New Delhi: India has a new intolerance to violence against women sparked by the fatal gang-rape of a student in Delhi but the deeply patriarchal nation still has a long way to go to overcome injustice, says veteran US feminist Gloria Steinem.
The brutal attack in December 2012, which touched a raw nerve in the country and sparked mass public protests, "lit a match to the movement opposing violence against women", Steinem said.
"People found their voice," she says, referring to the seething public anger over the death of the 23-year- old, which prompted parliament to toughen laws against rapists and other offenders.
"It's heartening, but there's a long way to go," Steinem cautions, referring to the battle to overcome sexual injustice entrenched through India's ancient caste system, religious beliefs and ideas of female "honour".
Stark evidence of the problems India faces was provided last week with the gang - rape of a 51-year-old Danish woman in the capital — the latest incident to shine a spotlight on the country's record of sexual violence.
Steinem, co-founder of Ms. magazine in 1972, which became a powerful voice for the women's movement in the West, is in India to headline Asia's biggest literary festival, which began on Friday in
the city of Jaipur.
The American, who is nearly 80 and has spent a lifetime fighting gender injustice, first came to India on a fellowship in the 1950s.
Her Indian experience — studying land reform — taught her "there's no grass without roots" and that "change is wrought by people on the ground".
Crucial to change, she says, "is developing a consciousness and getting a critical mass to believe in it. That's what I think is happening here".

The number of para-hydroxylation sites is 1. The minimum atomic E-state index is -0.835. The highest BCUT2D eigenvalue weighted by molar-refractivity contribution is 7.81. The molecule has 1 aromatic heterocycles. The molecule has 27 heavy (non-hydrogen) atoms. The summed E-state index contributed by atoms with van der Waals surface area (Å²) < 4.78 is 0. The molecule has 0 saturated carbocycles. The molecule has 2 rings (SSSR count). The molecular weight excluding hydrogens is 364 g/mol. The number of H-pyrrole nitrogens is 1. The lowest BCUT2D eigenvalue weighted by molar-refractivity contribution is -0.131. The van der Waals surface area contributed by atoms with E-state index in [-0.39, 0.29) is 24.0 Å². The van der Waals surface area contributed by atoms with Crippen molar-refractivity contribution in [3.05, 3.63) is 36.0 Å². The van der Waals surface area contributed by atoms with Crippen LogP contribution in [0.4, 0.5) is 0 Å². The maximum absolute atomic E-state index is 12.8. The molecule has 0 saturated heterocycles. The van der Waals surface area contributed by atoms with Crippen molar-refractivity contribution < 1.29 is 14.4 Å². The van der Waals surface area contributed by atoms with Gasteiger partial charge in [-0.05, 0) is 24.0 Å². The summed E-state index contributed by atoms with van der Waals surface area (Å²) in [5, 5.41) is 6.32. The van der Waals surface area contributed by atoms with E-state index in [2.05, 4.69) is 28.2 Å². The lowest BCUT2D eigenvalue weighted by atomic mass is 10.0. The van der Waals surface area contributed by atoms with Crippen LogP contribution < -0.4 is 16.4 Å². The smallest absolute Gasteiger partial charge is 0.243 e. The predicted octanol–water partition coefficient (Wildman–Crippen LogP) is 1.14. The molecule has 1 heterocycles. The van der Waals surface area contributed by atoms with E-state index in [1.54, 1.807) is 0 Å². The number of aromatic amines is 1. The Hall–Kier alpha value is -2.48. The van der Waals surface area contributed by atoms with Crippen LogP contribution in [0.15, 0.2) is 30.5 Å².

Steinem, who hit fame in 1963 when she wrote an expose on life as a Playboy Bunny, is attending the Jaipur festival to talk about her new essay anthology bearing the tongue-in-cheek title "As If Women
Today's women 'more feminist'
She insists during the interview in New Delhi that younger women are "more feminist" than her generation and have better "bullshit detectors" in spotting injustice.
After years of writing about and railing against inequality, what angers her most is when people say the world has entered "a post-feminist era".
"I say: 'Are you blind? Can't you see we still don't have equal pay for equal work?'"
"When you look in the power closets (corporate offices) the occupants are mainly men," she adds.
And she rejects the notion that women can have it all — marriage, career and children.
"No way," says Steinem. "That means we women do it all. We can't be superwomen. We've got to come up with better family — friendly work situations."
"Of course, we've made a lot of progress," she adds, saying she believes former US Secretary of State Hillary Clinton has a fair shot at becoming the first female president in US history if she runs.
"People saw her every day as Secretary of State, they got used to her in a position of power. Making her president would not be such a big jump in their minds."
Steinem had a tough childhood — her mother suffered from depression, which meant she became her
carer at 10 after her parents split. But later she won entrance to the prestigious Smith College in New England.
Reflecting on her early years as a feminist, she confessed she was "naive".
"I thought injustices against women are just so great — if we just explain them to people, they'll get rid of them. I was wrong. It's been much slower progress," she said.
Regularly lampooned as a "feminazi" by conservative US talkshow host Rush Limbaugh, Steinem says she understands why some women shy away from describing themselves as "feminists" because it's a word "mocked by men".
Steinem, who turns 80 in March — "I feel like a Russian doll with my 20-year-old self inside" — re